May 22, 2024

MEXICO CITY (AP) — Mexico’s presidential candidates on Monday signed a commitment for peace with Catholic Church leaders that proposes strategies to reduce the violence in the country.

During the meeting led by the Episcopal Conference of Mexico, presidential front-runner and ruling party candidate Claudia Sheinbaum said she would be open to dialogue but didn’t to accept several criticisms of President Andrés Manuel López Obrador’s security strategy made by the religious leaders.

“I do not share the pessimistic evaluation of the current moment,” said Sheinbaum, who contended that not all Mexicans feel fear, distrust or uncertainty, as the church said in a document previously shared with all three candidates.

Sheinbaum said homicides dropped during the presidency of López Obrador. But organized crime has long controlled swaths of Mexico through violence and corruption. It has diversified beyond drug trafficking in recent years, extorting businesses big and small for protection payments.

According to the church leaders, Mexico suffers from a “deep crisis of violence and social decomposition.”

The church’s first criticism of the government’s security strategy arose in 2022, when the murder of two Jesuits priests in the north of the country shook the public opinion and the ecclesiastical hierarchy.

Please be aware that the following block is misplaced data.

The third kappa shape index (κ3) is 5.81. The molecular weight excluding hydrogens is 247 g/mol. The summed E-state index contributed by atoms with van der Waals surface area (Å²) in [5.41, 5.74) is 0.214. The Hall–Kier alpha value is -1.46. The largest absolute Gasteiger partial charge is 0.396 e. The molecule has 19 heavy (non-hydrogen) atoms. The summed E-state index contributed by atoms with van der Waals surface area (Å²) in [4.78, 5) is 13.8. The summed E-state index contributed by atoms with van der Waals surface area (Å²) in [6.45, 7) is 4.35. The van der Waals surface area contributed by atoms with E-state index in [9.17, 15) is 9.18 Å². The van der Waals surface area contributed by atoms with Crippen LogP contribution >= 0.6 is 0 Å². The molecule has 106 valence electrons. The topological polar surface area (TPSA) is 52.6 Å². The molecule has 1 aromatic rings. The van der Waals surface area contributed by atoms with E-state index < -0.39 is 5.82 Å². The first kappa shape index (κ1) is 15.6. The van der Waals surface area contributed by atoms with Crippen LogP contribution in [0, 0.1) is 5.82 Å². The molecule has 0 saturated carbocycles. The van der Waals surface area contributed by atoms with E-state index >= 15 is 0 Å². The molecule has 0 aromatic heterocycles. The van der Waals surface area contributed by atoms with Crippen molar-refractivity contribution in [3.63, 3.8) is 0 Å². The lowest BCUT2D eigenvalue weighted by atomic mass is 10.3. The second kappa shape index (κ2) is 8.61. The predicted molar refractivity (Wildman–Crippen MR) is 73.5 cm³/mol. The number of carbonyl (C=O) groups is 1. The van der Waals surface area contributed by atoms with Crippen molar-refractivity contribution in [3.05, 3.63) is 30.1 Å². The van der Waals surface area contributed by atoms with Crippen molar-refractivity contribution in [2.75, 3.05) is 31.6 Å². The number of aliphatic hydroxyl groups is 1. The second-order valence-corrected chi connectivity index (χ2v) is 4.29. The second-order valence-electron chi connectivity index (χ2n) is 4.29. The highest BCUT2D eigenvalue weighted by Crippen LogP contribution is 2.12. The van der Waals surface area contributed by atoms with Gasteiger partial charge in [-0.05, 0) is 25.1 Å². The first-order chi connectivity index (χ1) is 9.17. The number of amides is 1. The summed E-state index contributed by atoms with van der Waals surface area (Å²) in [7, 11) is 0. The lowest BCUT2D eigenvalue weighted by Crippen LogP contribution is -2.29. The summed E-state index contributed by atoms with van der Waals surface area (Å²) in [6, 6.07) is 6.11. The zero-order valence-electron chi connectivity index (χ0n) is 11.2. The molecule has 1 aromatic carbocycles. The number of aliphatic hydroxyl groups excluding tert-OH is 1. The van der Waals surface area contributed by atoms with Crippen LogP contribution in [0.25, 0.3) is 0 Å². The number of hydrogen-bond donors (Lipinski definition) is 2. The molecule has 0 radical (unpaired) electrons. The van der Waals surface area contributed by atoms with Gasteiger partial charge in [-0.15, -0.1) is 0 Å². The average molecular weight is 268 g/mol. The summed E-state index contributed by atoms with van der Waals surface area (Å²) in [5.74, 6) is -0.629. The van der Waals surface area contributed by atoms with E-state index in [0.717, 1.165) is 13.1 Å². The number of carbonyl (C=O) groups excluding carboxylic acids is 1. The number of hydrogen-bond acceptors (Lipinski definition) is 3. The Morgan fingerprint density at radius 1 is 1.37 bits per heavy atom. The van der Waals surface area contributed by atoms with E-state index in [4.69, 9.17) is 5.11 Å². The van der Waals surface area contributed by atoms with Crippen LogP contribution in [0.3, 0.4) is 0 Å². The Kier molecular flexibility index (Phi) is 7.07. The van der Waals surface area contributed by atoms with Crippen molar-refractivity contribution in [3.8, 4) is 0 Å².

These concerns were discussed in 2023 during a “National Peace Dialogue” that brought together civil society, academics, violence victims and businesspeople who searched for solutions to achieve justice, security and peace.

Monday’s document is titled “National Commitment to Peace” and brings together policies aimed at fighting Mexico’s chronic violence.

The relationship between López Obrador and the Catholic Church has been tense ever since the murder of the Jesuits priests. Bishop Ramón Castro, secretary general of the Episcopal Conference, said last week that he wished for a deeper dialogue between the president and the church.

During her speech on Monday, opposition candidate Xóchitl Gálvez criticized the increased military presence in Mexico and recalled that eight priests have been murdered during Lopez Obrador’s presidency.

“I will make all these proposals my own,” said Gálvez of the commitment to peace. “I am convinced that the churches, and particularly the Catholic Church, to which I belong, play a fundamental role in building peace.”

Among her proposals to confront Mexico’s violence, Galvez said she would improve the working conditions of police, prosecutors and judges.

“A problem of this magnitude requires everyone’s participation,” Gálvez said.

Jorge Álvarez Máynez, a little-known congressman running the presidency for Mexico’s small Citizen’s Movement, also expressed support for the church leaders and addressed López Obrador’s strategy of “ hugs, not bullets.”

“They told us that we didn’t have to worry because they (the criminals) were only going to kill each other,” Álvarez Máynez said. “But they were wrong.”

Last February, bishops of Guerrero, one of the most violent states in Mexico, negotiated with criminal groups in an attempt to stop the wave of violence that afflicts its population.

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Associated Press religion coverage receives support through the AP’s collaboration with The Conversation US, with funding from Lilly Endowment Inc. The AP is solely responsible for this content.

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